I wasn't allowed to go to the drive-in until I was sixteen. I remember hearing the "drive-in" as sermon topics, at times. It was a different time, to say the least.

We also had a roller rink at the location of the furniture store on Cannon Blvd. It had a tongue and groove floor. We paid 25 cents to skate all day. They evem played music when we skated. We wore poodle skirts, ponytails, bobby socks and scarves around our necks. Boot skates were the bomb, at the time. They were a big Christmas request.

It was always a big decision whether to spend your allowance on the Princess or the skating rink on Saturdays. Fond memories. . .thanks.

-- Posted by ridgeroamer on Thu, Jul 16, 2009, at 7:25 AM

ridgeroamer, Yes there were a lot of places where young boys and girls could get into trouble like the Princess (holding hands and smooching), the drive-in, the skating rink, and the pool hall. It is a wonder that we made it to today alive. However, the skating rink was a good place to meet girls. I even learned to skate all the way around the rink by holding on to the rails, and the end walls.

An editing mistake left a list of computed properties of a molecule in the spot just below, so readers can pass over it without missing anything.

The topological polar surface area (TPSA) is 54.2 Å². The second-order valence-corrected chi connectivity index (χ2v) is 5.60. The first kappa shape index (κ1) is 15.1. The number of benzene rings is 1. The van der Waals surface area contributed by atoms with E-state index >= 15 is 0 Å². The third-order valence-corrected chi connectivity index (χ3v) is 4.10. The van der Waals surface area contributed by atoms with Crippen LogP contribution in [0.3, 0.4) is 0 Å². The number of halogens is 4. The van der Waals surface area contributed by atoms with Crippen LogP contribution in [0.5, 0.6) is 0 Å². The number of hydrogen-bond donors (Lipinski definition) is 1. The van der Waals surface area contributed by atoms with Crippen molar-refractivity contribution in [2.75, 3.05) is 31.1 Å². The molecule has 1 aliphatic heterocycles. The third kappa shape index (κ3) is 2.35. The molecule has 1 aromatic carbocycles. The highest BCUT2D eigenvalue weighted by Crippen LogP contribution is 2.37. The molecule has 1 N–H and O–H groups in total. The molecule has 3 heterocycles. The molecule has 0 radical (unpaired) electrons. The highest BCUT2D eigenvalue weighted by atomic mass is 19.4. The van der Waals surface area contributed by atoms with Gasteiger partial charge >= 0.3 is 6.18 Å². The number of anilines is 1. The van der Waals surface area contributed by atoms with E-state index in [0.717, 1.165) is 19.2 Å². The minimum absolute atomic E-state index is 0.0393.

Are you old enough to remember when we had the "blue laws" that made sure businesses were closed on Sundays? As a matter of fact a lot of businesses were closed a half a day on Wednesdays.

I can remember that Jimmie Richardson ran it and whenever we had a flood the skating rink was one of the first places on that side of the river to flood.

-- Posted by leeiii on Thu, Jul 16, 2009, at 2:55 PM

I've often heard that Mr. Jimmy Richardson also played a mean organ at that skating ring, setting tempo for the skaters. I do have a funny story about the old theater. My date and I had gone to see "JAWS" when it first premiered there. I left our seats to get popcorn and just as I arrived back at our seats, that poor fisherman's head popped out of the bottom of that boat. You guessed it, popcorn rained down in about a 10 foot radius of where I was standing when I threw it straight up in shock! After seeing that movie, I felt a bit queasy about climbing in a tub of water!